After fabrication using steel or any metal that is vulnerable to rusting, applying protective coatings to a properly prepared metal surface will do the magic of protecting the metal from rust. It is essential to use appropriate coatings as prescribed by the specialists. anticorrosion paints can act as a barrier to prevent electrochemical charge transfer from the corrosive solution to the metal underneath. Depending on the costs and the relative abundance, powder coating is also a good choice. We powder coating is in use, the powder is applied to a clean metal surface. it is exposed to heat and makes the powder fused into a smooth, unbroken film. Different types of powder coating can be used, acrylic, polyester, epoxy, nylon, and urethane.
Environmental location of the facility
We know that corrosion is caused by a chemical reaction between the metal and oxygen in the surrounding environment. Controlling the environment can help to provide mitigate or avoid these unwanted reactions. We can reduce exposure to rain or seawater or manage sulfur, chlorine, or oxygen in the surrounding environment. Water treatment is the process where water is soften with softeners to adjust the hardness of the water, alkalinity, or oxygen conctent of the water. Treated water are often used in boilers for inductrial applications.
Sacrificial protection using coating
Sacrificial protection using coating is a method of corrosion protection where a thin layer of metal with a lower electrode potential values (having higher levels in the electrochemical series) is used to build a clear barrier or coat on the surface of the metal being protected. This extra layer prevents the metal undeaneth from oxidizing and this is why it is called "sacrifical coating". The two main techniques to achieve sacrificial coating are by using cathodic protection or anodic protection.
Sacrifical coating using cathodic Protection
Sacrificial anode-based cathodic protection when two or more metals are galvanically coupled is a potent electrochemical protection method, an example of cathodic protection is the coating of iron alloy steel with zinc, and the process is known as galvanizing. Steel is a less active metal than zinc, and when zinc starts to rust, its oxides inhibit the steel's corrosion.
Cathodic protection is used in steel pipelines carrying fuel or water, other locations likely using cathodic protection is in water heater tanks, ship hulls and oil platforms that is located offshore. In cathodic protection the steel is used as the cathod of an electrical cell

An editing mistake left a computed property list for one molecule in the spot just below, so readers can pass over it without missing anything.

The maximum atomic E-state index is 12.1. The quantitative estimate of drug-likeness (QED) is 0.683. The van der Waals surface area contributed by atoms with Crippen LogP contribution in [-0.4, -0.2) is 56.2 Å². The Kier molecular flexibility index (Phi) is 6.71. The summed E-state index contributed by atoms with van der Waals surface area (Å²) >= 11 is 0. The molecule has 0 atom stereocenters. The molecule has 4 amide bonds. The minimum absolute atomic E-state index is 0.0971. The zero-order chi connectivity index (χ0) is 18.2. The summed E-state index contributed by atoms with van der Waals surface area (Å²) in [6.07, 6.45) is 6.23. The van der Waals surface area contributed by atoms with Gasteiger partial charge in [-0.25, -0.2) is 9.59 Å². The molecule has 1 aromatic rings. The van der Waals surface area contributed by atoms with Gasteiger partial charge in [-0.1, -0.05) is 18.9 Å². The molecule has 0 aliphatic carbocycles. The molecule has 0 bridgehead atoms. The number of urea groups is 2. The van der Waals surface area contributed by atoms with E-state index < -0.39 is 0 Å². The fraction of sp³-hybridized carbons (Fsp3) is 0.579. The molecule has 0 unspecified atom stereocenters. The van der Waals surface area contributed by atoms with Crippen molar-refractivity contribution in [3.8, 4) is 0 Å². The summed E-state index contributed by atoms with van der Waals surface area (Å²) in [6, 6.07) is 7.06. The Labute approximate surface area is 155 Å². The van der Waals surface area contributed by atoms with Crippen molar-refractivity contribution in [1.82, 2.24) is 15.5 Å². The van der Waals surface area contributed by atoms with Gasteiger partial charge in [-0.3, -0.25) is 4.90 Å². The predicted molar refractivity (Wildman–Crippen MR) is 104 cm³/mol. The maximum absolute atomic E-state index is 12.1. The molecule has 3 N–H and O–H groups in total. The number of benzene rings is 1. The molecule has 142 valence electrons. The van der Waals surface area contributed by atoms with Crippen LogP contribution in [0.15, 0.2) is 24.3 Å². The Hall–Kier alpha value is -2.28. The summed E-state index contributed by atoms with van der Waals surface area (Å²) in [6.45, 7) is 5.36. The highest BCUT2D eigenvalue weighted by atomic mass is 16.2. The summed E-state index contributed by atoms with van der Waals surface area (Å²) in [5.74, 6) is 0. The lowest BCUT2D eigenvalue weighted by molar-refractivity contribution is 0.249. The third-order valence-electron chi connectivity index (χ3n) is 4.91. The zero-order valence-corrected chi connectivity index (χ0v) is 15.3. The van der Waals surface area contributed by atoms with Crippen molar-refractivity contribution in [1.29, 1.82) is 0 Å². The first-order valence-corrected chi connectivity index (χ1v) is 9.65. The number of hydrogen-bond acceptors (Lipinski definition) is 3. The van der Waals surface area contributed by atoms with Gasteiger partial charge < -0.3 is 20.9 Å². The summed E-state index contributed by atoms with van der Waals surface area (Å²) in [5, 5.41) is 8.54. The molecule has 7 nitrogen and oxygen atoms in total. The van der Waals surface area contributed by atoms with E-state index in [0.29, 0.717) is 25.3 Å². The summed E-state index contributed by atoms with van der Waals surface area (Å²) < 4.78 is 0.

Sacrifical coating using anodic Protection
The process of anodic protection involves coating the iron alloy steel with Tin, which is a less active metal. Tin will not rust, Steel will not corrode as long as the tin that coats it is in place. In this procedure the steel is made as the anode of an electrochemical cell hence it is called anodic protection. Locations where anodic protection is popularly applied are carbon steel storage tanks used as storage for sulphuric acid and caustic soda, in this enviroment cathodic protection is not a viable preference because of the extremely high current requirments.
Using Corrosion Inhibitors
Corrosion inhibitors have widespread application in suppressing or at least mitigating the corrosion process of metals in different fields, spanning from industrial sectors to construction materials to surface treatments for cultural heritage. Corrosion inhibitors are chemical substance that when present in the corrosion system at a suitable concentration decreases the corrosion rate, without significantly changing the concentration of any corrosive agent.”
Corrosion inhibitors work by applying it to the surface of metal to form a protective coating. One commonly available corrosion protection liquid is epochem 109 corrosion inhibitor. Another way of applying corrosion inhibitors is a process known as passivation.
Passivation is a widely-used metal finishing process to prevent corrosion. In stainless steel, the passivation process uses nitric acid or citric acid to remove free iron from the surface. The chemical treatment leads to a protective oxide layer that is less likely to chemically react with air and cause corrosion.
In passivation, a light coat of protective material, such as a metal oxide, helps to creates a protective layer over the metal, and then it will act as the barrier against corrosion. The protective coat is hence affected by environmental pH, temperature, and surrounding chemical composition. Other essential uses of Corrosion inhibitors are in petroleum refining, chemical production, and water treatment works.
Modify your construction design
Another method to mitigate metal corrosion and increase its durability is by modifying the design. Some design modifications can help to improve the lifespan of the existing anti rusting coatings, for example, an ideal design should avoid situations to trap water or dust, encourage sufficient air movement and avoid open crevices. Designs that ensure metals are exposed for easy maintenance in the future will help increase the lifespan of the facility.